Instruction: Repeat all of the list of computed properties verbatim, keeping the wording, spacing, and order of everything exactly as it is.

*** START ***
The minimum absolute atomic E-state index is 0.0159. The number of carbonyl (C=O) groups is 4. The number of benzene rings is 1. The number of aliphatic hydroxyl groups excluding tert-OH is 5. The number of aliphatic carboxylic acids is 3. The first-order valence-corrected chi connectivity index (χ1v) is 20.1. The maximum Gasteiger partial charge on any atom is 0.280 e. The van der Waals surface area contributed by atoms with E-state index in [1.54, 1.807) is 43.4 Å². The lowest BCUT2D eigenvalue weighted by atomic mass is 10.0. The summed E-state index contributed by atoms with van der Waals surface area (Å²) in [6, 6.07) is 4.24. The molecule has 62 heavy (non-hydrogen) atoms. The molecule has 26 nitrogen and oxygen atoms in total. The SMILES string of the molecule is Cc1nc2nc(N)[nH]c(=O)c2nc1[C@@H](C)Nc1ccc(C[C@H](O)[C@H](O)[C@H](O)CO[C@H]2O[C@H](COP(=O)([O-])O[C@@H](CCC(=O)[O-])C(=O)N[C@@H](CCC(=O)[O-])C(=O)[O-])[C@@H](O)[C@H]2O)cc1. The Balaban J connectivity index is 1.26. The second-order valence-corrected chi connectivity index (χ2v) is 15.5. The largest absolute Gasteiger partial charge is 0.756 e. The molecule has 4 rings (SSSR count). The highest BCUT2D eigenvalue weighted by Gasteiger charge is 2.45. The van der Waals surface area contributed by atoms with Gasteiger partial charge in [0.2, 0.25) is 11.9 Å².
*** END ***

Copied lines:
The minimum absolute atomic E-state index is 0.0159. The number of carbonyl (C=O) groups is 4. The number of benzene rings is 1. The number of aliphatic hydroxyl groups excluding tert-OH is 5. The number of aliphatic carboxylic acids is 3. The first-order valence-corrected chi connectivity index (χ1v) is 20.1. The maximum Gasteiger partial charge on any atom is 0.280 e. The van der Waals surface area contributed by atoms with E-state index in [1.54, 1.807) is 43.4 Å². The lowest BCUT2D eigenvalue weighted by atomic mass is 10.0. The summed E-state index contributed by atoms with van der Waals surface area (Å²) in [6, 6.07) is 4.24. The molecule has 62 heavy (non-hydrogen) atoms. The molecule has 26 nitrogen and oxygen atoms in total. The SMILES string of the molecule is Cc1nc2nc(N)[nH]c(=O)c2nc1[C@@H](C)Nc1ccc(C[C@H](O)[C@H](O)[C@H](O)CO[C@H]2O[C@H](COP(=O)([O-])O[C@@H](CCC(=O)[O-])C(=O)N[C@@H](CCC(=O)[O-])C(=O)[O-])[C@@H](O)[C@H]2O)cc1. The Balaban J connectivity index is 1.26. The second-order valence-corrected chi connectivity index (χ2v) is 15.5. The largest absolute Gasteiger partial charge is 0.756 e. The molecule has 4 rings (SSSR count). The highest BCUT2D eigenvalue weighted by Gasteiger charge is 2.45. The van der Waals surface area contributed by atoms with Gasteiger partial charge in [0.2, 0.25) is 11.9 Å².